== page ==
starlady: (abhorsen)
Byatt, A.S. The Children's Book. New York: Knopf, 2009.

I love A.S. Byatt. I think her Booker Prize-winning novel Possession (1990) is one of the best novels of the past 25 years, and still the best (and also, I think, the originator) of the "present day researchers investigate lives of interesting past people, but only the reader gets the whole story" books. In some ways Byatt writes Victorian novels but includes the bits that the Victorians disregarded or spoke about only euphemistically or didn't notice at all--sex, class, gender.

The Children's Book, which was a finalist for the Booker, follows an interconnected set of artists and families, mostly in England but a little in Germany, from 1895 until 1919. The central figure is Olive Wellwood, modeled on the writer E. Nesbit, a writer of children's stories, along with her husband, her sister and their clan of children. As the novel opens Olive is visiting the new Albert Museum to speak to one of its staff members, Prosper Cain, about objets d'art suitable to build stories on; in the underside of the museum Tom Wellwood and Julian Cain, sons of their respective parents, find a boy their age, Phillip Warren, who's run away from his family in the potteries to be--though Phillip himself is fairly inarticulate about this--an artist, not just a worker. Phillip is deposited in due course in the household of the sculptor Benedict Fludd (modeled on Eric Gill in most respects), who is brilliant but also mad by turns, and from there events spool out.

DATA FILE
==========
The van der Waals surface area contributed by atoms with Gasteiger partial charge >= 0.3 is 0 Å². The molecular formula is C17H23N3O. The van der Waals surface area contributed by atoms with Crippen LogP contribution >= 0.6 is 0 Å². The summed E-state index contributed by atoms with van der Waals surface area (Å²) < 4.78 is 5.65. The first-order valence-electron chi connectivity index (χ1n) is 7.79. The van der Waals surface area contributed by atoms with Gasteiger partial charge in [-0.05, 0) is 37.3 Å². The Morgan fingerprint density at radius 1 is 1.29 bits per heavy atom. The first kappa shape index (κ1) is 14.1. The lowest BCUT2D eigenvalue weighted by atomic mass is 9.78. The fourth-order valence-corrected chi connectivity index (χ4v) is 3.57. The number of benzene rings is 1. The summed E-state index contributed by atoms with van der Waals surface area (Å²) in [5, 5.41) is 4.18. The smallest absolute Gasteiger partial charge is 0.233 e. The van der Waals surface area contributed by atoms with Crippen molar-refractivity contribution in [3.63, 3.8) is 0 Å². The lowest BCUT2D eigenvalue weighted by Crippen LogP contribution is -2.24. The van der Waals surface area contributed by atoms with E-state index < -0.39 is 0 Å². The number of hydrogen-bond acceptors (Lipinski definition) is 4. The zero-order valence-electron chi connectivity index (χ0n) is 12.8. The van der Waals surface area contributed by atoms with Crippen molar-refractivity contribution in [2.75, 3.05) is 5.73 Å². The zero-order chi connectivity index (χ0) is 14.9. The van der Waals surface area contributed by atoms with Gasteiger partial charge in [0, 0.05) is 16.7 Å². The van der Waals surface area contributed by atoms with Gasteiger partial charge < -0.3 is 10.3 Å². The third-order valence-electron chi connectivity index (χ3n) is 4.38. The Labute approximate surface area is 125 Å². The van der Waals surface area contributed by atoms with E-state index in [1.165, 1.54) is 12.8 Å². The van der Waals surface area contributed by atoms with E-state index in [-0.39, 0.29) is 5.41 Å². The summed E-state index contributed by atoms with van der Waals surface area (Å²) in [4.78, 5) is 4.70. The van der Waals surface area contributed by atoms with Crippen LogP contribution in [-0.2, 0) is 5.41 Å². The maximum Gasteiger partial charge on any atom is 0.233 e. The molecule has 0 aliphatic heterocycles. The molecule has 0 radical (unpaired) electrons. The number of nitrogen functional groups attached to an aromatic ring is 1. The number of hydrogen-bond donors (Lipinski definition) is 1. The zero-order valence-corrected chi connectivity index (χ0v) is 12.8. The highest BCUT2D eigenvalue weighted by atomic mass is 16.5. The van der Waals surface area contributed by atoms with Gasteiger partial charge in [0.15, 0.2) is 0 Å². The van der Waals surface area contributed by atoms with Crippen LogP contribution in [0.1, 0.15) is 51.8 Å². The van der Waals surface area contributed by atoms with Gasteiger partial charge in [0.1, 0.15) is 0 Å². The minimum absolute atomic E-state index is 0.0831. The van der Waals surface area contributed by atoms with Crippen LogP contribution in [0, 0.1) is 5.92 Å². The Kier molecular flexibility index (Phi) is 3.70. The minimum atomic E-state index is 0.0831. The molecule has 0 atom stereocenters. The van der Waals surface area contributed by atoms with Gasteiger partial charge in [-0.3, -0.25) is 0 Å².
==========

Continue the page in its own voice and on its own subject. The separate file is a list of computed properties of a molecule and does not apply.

Good fiction rather than bad lying )


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